August 29th, 2018
Dear Daddy –
Your youngest grandson turned 19 this week and spent his first birthday without us. Of course, he was with us the Sunday before; but for his actual birthday he had classes and rehearsal and wasn’t available to even talk to us until after 10 in the evening. It felt odd, just as it feels odd to be living in a house without either of my sons, and to be finishing your house without you here.
The pink bathroom’s plumbing is in. I have to finish its tile. We now have four working bathrooms, though, 50 years and 10 months after we moved into this house.
Today I’m finishing the chicken run. Ethan and Tim helped me stand up the walls last week, and Renee primed the frame on Friday. Susan and I painted a lot of it on Saturday. It’s olive green and red-orange, like the coop. The hog wire (2×4 inch mesh) is up on the sides. I have one last run of wire to do over the top of the coop itself, and then I have to cover the small slots on either side of the door and put hardware cloth over the top door opening. After that, I’m going to roof it with 1″ chicken wire, reinforced with… something. I’ll figure it out. And I’m going to then line the inside of the run with more chicken wire. Apparently, hawks have been known to reach through a fence and grab a chicken by the head if it’s too close to the mesh. So chicken wire should help prevent that. Finally, I’ll run a predator apron around the outside of the coop.
Eggs are still coming slowly, due to molting, I hope. The last egg that I know of came Sunday. If Jess has found eggs in the meantime, she hasn’t told me. Renee has ordered some Omega-3 enhanced food for egg-layers, and some ground oyster shell for calcium, to hopefully improve their yield and egg quality—although the eggs we’ve gotten have been pretty good.
Renee and I met with a financial planner last Thursday and are meeting with him again tomorrow. He shook his head over our plans for the house—where Mother deeds it to us, and we pay part of the value to her. He asked why we were doing things in such a complicated manner. Why couldn’t she just sell something? The trouble is, as I explained to him, that the only thing she has to sell which is valuable enough to pay all her potential costs for care is this house. So we’ll see what he says when we meet with him.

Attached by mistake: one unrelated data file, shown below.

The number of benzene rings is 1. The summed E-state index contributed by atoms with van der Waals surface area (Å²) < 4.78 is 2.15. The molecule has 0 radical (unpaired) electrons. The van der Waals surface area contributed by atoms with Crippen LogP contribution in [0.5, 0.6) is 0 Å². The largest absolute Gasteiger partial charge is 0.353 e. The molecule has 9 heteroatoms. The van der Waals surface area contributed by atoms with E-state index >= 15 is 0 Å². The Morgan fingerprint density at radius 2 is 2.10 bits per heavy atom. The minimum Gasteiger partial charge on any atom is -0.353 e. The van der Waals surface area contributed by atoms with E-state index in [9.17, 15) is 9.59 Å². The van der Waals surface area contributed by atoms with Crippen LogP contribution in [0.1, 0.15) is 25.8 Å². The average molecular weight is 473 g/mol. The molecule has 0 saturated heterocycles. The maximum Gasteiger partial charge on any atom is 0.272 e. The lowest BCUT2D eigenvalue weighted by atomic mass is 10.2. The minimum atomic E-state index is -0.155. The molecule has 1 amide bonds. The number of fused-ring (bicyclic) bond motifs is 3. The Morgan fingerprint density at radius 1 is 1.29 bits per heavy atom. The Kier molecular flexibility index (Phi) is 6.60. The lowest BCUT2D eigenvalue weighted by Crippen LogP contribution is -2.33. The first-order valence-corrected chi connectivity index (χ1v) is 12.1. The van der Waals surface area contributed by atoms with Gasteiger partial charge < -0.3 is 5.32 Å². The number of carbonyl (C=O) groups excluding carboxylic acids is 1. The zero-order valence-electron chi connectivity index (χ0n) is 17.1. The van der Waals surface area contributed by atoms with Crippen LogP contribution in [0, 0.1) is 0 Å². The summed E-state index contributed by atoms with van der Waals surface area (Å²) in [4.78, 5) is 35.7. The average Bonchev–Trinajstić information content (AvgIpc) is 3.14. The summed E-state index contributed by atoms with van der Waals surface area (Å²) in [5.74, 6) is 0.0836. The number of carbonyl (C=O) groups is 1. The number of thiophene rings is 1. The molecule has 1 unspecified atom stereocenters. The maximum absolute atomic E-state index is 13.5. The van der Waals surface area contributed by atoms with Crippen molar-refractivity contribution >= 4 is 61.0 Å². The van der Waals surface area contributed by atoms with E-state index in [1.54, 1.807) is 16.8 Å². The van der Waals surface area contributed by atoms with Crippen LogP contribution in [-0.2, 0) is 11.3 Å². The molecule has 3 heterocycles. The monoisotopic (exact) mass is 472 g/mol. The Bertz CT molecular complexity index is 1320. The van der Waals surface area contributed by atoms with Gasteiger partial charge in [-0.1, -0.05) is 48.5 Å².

I have to admit I was pretty low after that first meeting. The narrative of my life seemed to have suddenly become, “Of course you won’t get that house. You were never going to.” And I didn’t understand how. I knew there were circumstances in which I could lose the house, but I didn’t think they were a certainty.
Renee and I have discussed possibilities—renting our house so we don’t have to sell it, renting an apartment here at Simpson Road, which could be lucrative if all goes well. We’re also still looking at horse boarding and other uses of rural land. I had thought perhaps we could host a farmer’s market, but I see there’s now one in the Maple Lawn community just around the corner, so that’s out.
Life has become very complex. Add to all of this that I’m thinking hard about whether to retire from the Fire Department next April, and, well, that will bring life changes. If I leave the County and get an outside job, it will also bring me a good deal more money, because I’ll have my salary and a retirement check every month.
Work has been overwhelming. I took today off, but I’ve had four meetings to attend by phone, and several phone calls in between, because we’ve had an emergency project dumped in our laps. And the plumber’s office just called to say we need to do the County inspection, which I’ve requested for Friday.
I know I’m getting a lot done, and I know there’s a lot to look forward to. I just don’t feel it right now. I mostly just see all the obstacles I have to navigate around.
Well, I have to get ready for a 2:30 meeting. And I need to figure out how to support that chicken wire ceiling.
Talk to you next week.